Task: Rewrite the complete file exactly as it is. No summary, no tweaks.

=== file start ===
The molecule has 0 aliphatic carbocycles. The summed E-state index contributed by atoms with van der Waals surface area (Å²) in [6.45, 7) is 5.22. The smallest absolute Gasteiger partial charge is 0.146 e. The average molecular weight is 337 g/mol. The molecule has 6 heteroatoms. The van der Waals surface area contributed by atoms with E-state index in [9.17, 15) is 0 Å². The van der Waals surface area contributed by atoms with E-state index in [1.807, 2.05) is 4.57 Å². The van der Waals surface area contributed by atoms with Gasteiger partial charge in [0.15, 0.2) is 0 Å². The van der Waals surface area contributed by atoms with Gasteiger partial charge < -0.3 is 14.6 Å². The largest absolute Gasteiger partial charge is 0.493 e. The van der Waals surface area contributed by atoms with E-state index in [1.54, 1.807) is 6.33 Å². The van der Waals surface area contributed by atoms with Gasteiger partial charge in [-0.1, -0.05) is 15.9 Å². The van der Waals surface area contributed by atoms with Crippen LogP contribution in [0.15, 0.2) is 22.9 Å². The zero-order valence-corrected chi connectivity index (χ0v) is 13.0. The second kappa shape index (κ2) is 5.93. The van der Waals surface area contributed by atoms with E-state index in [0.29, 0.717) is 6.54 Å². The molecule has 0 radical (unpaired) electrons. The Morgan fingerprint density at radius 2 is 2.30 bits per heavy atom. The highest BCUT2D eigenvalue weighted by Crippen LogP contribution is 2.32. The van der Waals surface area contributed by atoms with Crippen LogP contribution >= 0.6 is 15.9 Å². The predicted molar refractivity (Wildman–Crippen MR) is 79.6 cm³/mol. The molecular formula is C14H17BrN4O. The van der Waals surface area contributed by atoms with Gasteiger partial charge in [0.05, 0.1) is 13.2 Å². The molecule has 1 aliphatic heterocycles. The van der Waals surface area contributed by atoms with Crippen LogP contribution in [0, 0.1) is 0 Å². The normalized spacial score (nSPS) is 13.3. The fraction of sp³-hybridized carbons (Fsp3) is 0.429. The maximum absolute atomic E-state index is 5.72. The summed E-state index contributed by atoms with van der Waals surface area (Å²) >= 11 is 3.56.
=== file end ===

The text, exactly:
The molecule has 0 aliphatic carbocycles. The summed E-state index contributed by atoms with van der Waals surface area (Å²) in [6.45, 7) is 5.22. The smallest absolute Gasteiger partial charge is 0.146 e. The average molecular weight is 337 g/mol. The molecule has 6 heteroatoms. The van der Waals surface area contributed by atoms with E-state index in [9.17, 15) is 0 Å². The van der Waals surface area contributed by atoms with E-state index in [1.807, 2.05) is 4.57 Å². The van der Waals surface area contributed by atoms with Gasteiger partial charge in [0.15, 0.2) is 0 Å². The van der Waals surface area contributed by atoms with Gasteiger partial charge < -0.3 is 14.6 Å². The largest absolute Gasteiger partial charge is 0.493 e. The van der Waals surface area contributed by atoms with E-state index in [1.54, 1.807) is 6.33 Å². The van der Waals surface area contributed by atoms with Gasteiger partial charge in [-0.1, -0.05) is 15.9 Å². The van der Waals surface area contributed by atoms with Crippen LogP contribution in [0.15, 0.2) is 22.9 Å². The zero-order valence-corrected chi connectivity index (χ0v) is 13.0. The second kappa shape index (κ2) is 5.93. The van der Waals surface area contributed by atoms with E-state index in [0.29, 0.717) is 6.54 Å². The molecule has 0 radical (unpaired) electrons. The Morgan fingerprint density at radius 2 is 2.30 bits per heavy atom. The highest BCUT2D eigenvalue weighted by Crippen LogP contribution is 2.32. The van der Waals surface area contributed by atoms with Crippen LogP contribution >= 0.6 is 15.9 Å². The predicted molar refractivity (Wildman–Crippen MR) is 79.6 cm³/mol. The molecular formula is C14H17BrN4O. The van der Waals surface area contributed by atoms with Gasteiger partial charge in [0.05, 0.1) is 13.2 Å². The molecule has 1 aliphatic heterocycles. The van der Waals surface area contributed by atoms with Crippen LogP contribution in [0, 0.1) is 0 Å². The normalized spacial score (nSPS) is 13.3. The fraction of sp³-hybridized carbons (Fsp3) is 0.429. The maximum absolute atomic E-state index is 5.72. The summed E-state index contributed by atoms with van der Waals surface area (Å²) >= 11 is 3.56.